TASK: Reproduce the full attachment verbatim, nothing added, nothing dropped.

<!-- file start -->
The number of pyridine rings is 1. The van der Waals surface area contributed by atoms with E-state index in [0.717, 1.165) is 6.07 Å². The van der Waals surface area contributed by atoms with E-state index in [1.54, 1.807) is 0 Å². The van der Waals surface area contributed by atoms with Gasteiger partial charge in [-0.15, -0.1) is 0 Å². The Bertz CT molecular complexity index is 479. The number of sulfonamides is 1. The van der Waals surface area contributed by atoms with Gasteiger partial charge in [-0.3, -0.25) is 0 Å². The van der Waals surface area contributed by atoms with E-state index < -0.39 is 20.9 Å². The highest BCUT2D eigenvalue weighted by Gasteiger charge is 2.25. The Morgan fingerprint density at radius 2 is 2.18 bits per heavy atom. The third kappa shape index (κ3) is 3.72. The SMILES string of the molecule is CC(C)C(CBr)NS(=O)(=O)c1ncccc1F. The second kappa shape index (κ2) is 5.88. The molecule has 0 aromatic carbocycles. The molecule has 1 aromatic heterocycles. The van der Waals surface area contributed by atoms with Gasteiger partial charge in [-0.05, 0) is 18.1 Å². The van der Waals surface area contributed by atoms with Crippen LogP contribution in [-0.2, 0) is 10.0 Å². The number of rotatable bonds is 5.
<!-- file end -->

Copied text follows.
The number of pyridine rings is 1. The van der Waals surface area contributed by atoms with E-state index in [0.717, 1.165) is 6.07 Å². The van der Waals surface area contributed by atoms with E-state index in [1.54, 1.807) is 0 Å². The van der Waals surface area contributed by atoms with Gasteiger partial charge in [-0.15, -0.1) is 0 Å². The Bertz CT molecular complexity index is 479. The number of sulfonamides is 1. The van der Waals surface area contributed by atoms with Gasteiger partial charge in [-0.3, -0.25) is 0 Å². The van der Waals surface area contributed by atoms with E-state index < -0.39 is 20.9 Å². The highest BCUT2D eigenvalue weighted by Gasteiger charge is 2.25. The Morgan fingerprint density at radius 2 is 2.18 bits per heavy atom. The third kappa shape index (κ3) is 3.72. The SMILES string of the molecule is CC(C)C(CBr)NS(=O)(=O)c1ncccc1F. The second kappa shape index (κ2) is 5.88. The molecule has 0 aromatic carbocycles. The molecule has 1 aromatic heterocycles. The van der Waals surface area contributed by atoms with Gasteiger partial charge in [-0.05, 0) is 18.1 Å². The van der Waals surface area contributed by atoms with Crippen LogP contribution in [-0.2, 0) is 10.0 Å². The number of rotatable bonds is 5.